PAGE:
Les 7 Doigts, the Montreal-based circus and acrobatic collective, performs about 1,000 times a year. At least one out of those thousand performances, and probably many more, received a standing ovation, this time at NYU’s Skirball Center.
As the audience streamed in, players chatted conversationally with the audience, while tossing eggs and lemons to each other and at the crowd. Haribo gummy bears and Hershey kisses were flung by the handful with a combination of utter seriousness and comedic smarts.
The show is Cuisine & Confessions, a multifaceted work which combines memoir, audience participation, sketch comedy, acrobatics, dance and circus arts. Created by co-directors Shana Carroll (formerly of San Francisco’s Pickle Family Circus) and Sebastien Soldevila, Confessions presents seven memoir vignettes over the course of 90 minutes and 18 scenes.
Yes, it is a little long but Confessions is worth the time. At the heart of this work is the very human, and cultural resonance of food. Confessions is not just a nostalgic foray into favorite recipes. It is about the romance and heartbreak of food, its earthy sensuality and ability to trigger memories as deep, dark and distant as they are warm and fuzzy. Food has to be prepared, either by us or for us. Whether the food came from grandma, oneself or a paramour, each dish, or a la carte item, has an inherent story, and that’s the terrain Confessions mines. Emotion and narrative are frequent ploys throughout the work, with varying results.
In an extraordinary feat of acrobatics, Melvin Diggs and Sidney Bateman hold the audience in thrall in a demonstration of hoop-diving. On a somber, moody blue stage, wood frame rectangles and squares are stacked and a male voiceover reflects on his younger self’s worries about being a young black man concerned about becoming a statistic, a life cut short either by a bullet or incarceration. The tumbling is terrifying but smooth and elegant – their bodies flying through the hoops with feline grace. Diggs’ body is a taut tight frame, lithe but with an internal spring. The rectangles get stacked higher and higher until Diggs takes a deep breath upstage left, and after a lengthy dramatic pause takes a flying leap (with a spot from Bateman) through the tallest hoop. The risks might be overdramatized but they are very real.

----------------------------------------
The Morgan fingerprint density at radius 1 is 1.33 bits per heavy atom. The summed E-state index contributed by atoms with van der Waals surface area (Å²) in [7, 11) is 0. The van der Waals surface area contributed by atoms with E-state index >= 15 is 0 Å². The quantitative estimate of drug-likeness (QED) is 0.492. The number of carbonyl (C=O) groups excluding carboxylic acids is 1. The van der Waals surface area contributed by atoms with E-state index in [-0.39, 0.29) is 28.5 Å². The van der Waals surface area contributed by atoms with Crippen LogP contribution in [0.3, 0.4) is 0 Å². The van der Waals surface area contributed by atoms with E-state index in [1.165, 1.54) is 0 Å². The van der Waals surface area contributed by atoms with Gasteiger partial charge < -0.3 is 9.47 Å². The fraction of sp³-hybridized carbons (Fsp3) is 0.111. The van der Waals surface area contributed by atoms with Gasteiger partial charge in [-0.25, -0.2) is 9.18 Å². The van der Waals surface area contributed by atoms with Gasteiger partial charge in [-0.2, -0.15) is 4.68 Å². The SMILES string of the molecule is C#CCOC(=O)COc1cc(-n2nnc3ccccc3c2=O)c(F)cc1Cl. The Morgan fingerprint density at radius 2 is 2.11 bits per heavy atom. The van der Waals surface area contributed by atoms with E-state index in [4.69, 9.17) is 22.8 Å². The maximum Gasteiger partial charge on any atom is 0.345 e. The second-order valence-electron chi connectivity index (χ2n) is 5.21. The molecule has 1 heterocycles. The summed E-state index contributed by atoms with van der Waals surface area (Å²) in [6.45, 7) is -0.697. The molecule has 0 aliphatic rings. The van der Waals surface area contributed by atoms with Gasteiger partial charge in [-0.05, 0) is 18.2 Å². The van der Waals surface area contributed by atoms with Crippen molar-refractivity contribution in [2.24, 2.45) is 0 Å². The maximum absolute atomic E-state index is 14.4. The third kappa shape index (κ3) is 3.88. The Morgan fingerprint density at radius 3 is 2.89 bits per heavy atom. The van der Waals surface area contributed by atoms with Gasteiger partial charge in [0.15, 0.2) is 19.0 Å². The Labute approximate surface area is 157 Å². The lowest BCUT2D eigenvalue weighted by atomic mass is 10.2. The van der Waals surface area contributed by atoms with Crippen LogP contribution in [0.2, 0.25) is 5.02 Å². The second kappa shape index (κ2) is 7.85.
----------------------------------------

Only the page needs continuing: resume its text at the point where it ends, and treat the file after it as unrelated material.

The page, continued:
Each player has a story. Héloise Bourgeois has a grandmother who lived into her 90s and was “still doing it” when she died. Taking after her grandmother, whose mantra was “fruit is not dessert,” Bourgeois is an unrepentant dessert eater, smothering her upper lip with chocolate pudding.
Anna Kichtchenko performed an aerial silk tribute to borscht. Using a lengthy orange and white gingham tablecloth, Kichtchenko twisted and twirled with vertiginous aplomb, strapping herself in and out of enough knots to rival an Araki photo shoot, though without the same overt eroticism. In a mesmerizing spectacle she unwinds herself down from the uppermost rafters of the stage, upside down, suspended entirely by the cloth wrapped around the back of her neck.
Gabriela Parigi plays the budding gymnast who ate only raw broccoli. Her parody of the flex-wristed pomp and pretensions of high risk, high stakes sports, is hilarious. Matias Plaul’s story is morbid: he wonders what his father’s final meal was before his execution as a communist revolutionary in Argentina. With all the agility of a flying tree frog, Plaul leaps from the kitchen island and hooks the pole with a single ankle. Scaring the living daylights out of the audience, his flirtation with fatality fully manifests itself with an upside down free fall. Releasing all limbs from the pole, Plaul falls head first and grips the pole just in time, his head a mere three inches above the stage.
For all of its poignant moments, Cuisine & Confessions is boisterous and silly, and the sketch humor can be marvelous. In “Captain McCoy’s Ultimate Kitchen Set,” the troupe engages in a fake infomercial for everyday kitchen utensils, such as a cheese grater and an oven mitt. Plaul dons the full bag of tricks as armor, stomping around the stage, slaying his performers dead. It’s absurdist, slapstick and hilarious. There is omelette making chaos, flour powdered tumbling, whisk juggling and hysterical, impassioned rants in foreign languages.
Some of the humor works better than the attempt to blend dramatic narrative with the choreography. The feats are often astounding – particularly the acrobatic pas de deux, in which tumbles and flips land on a partner’s shoulders or feet – there is no lack of talent in this group, but the verbal narrative can make the package overly emotional. Within a scene, the acrobatics can lose rather than draw meaning from the narrative, growing apart rather than assisting each other in mutual illustration. The overall triumph of Cuisine & Confessions is that it achieves what it sets out to do: to offer an inventive thought piece on our humanity via food, and the convoluted rituals, emotions and memories behind it.